Plugging the holes in a spotty education.

Tuesday, January 30, 2007

Swift Vote

Satire is difficult. And who is the audience for it? George S. Kaufman said: “Satire is what closes on Saturday night.” Is that because the audience is too dumb to get it? Or maybe they don’t want a nice evening spoiled by reminders of all that’s wrong with the world?

More to the point, how could an otherwise well-educated woman such as myself have missed out on one of the world’s most famous satires: Gulliver’s Travels by Jonathan Swift? For it’s true, I must make the Shame-Faced Admission™ that until now I hadn’t read Swift’s classic book.

Gulliver’s Travels, the full title of which is Travel into Several Remote Nations of the World, recounts, in his own voice, the fantastical adventures of Lemuel Gulliver. In his first tale Gulliver is shipwrecked on an island inhabited by a race of tiny people, his next tale takes him to a land of giants, the third to an island in the sky filled with philosophers and absent-minded scientists (no, not Seattle, but close) and the fourth finds him sharing oats with the admirable Houyhnhnms.

(BTW, this is the third shipwreck in the last four Shame-Faced books I’ve read. It makes me never want to get on a boat again.)

Satire walks a fine line – too funny and you obscure your point. Too obvious and you’ve written a pamphlet. Gulliver’s Travels is known as a book that gets it right. I can add my agreement. Engrossing and imaginative, it posits worlds one can believe, not quite as our own, but with human nature clearly on display.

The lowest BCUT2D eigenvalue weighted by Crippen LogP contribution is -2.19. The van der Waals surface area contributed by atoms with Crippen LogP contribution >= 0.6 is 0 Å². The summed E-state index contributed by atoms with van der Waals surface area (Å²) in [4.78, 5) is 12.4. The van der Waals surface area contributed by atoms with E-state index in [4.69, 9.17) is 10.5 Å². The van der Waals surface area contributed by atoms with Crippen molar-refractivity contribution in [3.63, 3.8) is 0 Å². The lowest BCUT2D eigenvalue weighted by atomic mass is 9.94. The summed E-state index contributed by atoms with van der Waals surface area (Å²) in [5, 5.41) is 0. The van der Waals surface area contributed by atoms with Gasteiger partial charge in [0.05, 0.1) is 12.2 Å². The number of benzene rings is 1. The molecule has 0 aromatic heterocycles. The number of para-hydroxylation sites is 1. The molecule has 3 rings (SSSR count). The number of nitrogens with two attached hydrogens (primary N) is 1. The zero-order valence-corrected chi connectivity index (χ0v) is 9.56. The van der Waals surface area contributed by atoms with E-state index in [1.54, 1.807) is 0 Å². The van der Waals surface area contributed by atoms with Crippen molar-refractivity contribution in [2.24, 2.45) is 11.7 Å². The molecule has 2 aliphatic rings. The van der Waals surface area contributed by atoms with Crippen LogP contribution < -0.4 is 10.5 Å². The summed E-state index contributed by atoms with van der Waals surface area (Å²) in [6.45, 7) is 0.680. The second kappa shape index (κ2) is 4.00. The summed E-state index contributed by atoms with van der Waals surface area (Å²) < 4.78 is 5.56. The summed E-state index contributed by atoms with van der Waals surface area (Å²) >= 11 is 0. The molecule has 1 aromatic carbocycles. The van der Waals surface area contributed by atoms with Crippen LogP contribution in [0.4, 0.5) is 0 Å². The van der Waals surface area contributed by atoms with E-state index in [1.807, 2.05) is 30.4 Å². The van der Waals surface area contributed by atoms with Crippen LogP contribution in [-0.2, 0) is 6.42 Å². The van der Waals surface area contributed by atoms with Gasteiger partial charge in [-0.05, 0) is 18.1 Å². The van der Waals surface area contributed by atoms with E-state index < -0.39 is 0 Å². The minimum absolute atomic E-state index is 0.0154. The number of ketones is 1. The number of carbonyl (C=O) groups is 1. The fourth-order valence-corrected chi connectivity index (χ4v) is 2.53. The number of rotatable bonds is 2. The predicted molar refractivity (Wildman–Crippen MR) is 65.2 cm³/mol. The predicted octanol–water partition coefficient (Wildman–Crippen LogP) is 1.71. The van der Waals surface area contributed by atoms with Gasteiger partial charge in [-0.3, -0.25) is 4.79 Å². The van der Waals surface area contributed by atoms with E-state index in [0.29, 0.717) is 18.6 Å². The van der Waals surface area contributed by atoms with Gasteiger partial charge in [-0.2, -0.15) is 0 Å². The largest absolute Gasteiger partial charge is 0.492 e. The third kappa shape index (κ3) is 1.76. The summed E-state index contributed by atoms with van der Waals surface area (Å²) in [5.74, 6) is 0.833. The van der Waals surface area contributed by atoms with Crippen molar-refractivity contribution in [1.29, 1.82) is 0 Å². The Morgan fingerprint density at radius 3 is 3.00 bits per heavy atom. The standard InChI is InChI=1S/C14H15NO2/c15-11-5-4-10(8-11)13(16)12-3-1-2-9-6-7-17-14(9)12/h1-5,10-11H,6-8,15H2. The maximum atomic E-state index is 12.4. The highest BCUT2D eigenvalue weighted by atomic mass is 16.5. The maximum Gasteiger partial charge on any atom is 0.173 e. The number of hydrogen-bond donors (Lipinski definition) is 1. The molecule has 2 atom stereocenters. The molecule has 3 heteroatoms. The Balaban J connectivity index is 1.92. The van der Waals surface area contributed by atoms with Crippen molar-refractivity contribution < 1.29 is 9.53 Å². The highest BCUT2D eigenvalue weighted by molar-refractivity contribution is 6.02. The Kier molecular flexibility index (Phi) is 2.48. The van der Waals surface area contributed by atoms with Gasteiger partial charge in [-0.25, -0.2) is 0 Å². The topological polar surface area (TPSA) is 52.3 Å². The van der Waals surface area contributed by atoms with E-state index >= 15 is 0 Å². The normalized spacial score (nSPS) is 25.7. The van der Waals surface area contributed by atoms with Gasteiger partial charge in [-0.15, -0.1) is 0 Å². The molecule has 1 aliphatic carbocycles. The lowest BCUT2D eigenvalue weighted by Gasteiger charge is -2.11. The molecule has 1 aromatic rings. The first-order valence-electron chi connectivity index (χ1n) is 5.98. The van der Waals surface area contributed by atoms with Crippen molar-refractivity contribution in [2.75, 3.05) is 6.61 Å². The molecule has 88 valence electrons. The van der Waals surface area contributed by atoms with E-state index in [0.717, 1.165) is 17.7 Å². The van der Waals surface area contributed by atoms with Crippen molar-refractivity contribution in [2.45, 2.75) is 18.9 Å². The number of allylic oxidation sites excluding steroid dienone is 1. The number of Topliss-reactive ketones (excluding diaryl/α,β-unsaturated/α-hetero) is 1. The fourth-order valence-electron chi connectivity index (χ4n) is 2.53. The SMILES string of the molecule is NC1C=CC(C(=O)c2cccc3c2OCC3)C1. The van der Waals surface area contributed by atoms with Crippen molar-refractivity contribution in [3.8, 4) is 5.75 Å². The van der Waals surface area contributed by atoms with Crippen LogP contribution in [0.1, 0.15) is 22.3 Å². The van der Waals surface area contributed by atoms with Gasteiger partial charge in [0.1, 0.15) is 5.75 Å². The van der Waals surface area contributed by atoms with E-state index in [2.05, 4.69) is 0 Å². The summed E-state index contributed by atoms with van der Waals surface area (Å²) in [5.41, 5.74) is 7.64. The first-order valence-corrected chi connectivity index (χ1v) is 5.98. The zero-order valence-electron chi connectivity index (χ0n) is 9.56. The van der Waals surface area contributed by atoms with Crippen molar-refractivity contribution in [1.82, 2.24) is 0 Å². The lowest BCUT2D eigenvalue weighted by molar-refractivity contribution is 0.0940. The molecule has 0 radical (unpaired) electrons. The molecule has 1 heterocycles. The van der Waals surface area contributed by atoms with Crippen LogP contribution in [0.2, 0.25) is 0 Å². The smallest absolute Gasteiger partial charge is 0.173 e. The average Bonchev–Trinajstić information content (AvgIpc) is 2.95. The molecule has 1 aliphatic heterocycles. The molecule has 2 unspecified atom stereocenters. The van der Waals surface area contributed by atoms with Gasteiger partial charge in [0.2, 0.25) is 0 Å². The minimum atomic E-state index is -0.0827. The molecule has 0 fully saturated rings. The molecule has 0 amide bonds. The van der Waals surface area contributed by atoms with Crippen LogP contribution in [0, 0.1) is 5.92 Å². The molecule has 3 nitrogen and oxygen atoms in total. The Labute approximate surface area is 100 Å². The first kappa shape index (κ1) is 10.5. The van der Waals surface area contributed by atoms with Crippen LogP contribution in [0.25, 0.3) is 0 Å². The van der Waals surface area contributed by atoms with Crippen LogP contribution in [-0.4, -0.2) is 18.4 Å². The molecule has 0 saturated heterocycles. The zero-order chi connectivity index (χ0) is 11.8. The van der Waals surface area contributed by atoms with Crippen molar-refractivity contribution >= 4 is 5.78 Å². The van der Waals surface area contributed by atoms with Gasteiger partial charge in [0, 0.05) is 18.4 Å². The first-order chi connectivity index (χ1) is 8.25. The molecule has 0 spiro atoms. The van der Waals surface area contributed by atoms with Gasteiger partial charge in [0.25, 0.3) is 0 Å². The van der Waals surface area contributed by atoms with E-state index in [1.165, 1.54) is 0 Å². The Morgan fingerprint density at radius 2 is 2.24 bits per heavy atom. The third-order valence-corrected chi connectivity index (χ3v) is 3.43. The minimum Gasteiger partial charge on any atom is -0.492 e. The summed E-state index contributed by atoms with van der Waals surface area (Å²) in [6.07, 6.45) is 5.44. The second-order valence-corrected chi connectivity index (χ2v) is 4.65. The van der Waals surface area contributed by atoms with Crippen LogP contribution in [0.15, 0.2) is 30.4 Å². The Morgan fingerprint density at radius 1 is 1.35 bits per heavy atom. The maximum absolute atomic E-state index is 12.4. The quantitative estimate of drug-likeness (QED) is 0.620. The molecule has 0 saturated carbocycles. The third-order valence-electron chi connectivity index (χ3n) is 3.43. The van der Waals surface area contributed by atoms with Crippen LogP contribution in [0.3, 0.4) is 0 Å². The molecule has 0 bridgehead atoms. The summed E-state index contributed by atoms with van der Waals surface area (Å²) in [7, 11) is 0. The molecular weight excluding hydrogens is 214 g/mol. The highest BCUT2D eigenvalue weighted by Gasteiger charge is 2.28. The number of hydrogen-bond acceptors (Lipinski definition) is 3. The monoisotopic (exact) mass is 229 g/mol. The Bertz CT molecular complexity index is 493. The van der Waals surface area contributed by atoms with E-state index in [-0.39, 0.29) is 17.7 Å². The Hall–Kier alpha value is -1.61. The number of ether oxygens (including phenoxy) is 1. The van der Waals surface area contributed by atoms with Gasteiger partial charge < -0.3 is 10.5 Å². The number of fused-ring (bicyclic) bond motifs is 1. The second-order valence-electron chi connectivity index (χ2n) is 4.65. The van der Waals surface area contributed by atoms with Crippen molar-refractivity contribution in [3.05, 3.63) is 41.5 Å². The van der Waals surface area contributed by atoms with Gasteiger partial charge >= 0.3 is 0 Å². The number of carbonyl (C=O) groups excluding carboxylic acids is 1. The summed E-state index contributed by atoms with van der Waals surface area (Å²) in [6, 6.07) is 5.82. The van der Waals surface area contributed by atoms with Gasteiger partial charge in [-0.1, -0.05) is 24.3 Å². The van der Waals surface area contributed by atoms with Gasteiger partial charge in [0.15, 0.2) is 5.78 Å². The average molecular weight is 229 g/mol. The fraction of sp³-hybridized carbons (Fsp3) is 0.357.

Before starting the book, I was a bit concerned that I wouldn’t get the allusions and be as lost as Swift would be in the audience for Saturday Night Live. By not knowing much (read: any) of the political history of 18th century Europe, I’m sure I missed a lot. But there was still plenty to glean from the petty concerns of the Lilliputians and the coarseness of the Brobdingnagians.

Imagine Swift taking in an SNL skit about Paris Hilton. He wouldn’t get the jokes about the sex tape, but he’d recognize a vapid clotheshorse when he saw one. Some failings never go out of style.


Blogger Willy B. Good said...

good read and I bet if Swift saw SNL he would totally agree with George S.
Kaufman and throw away his pen forever

12:25 AM


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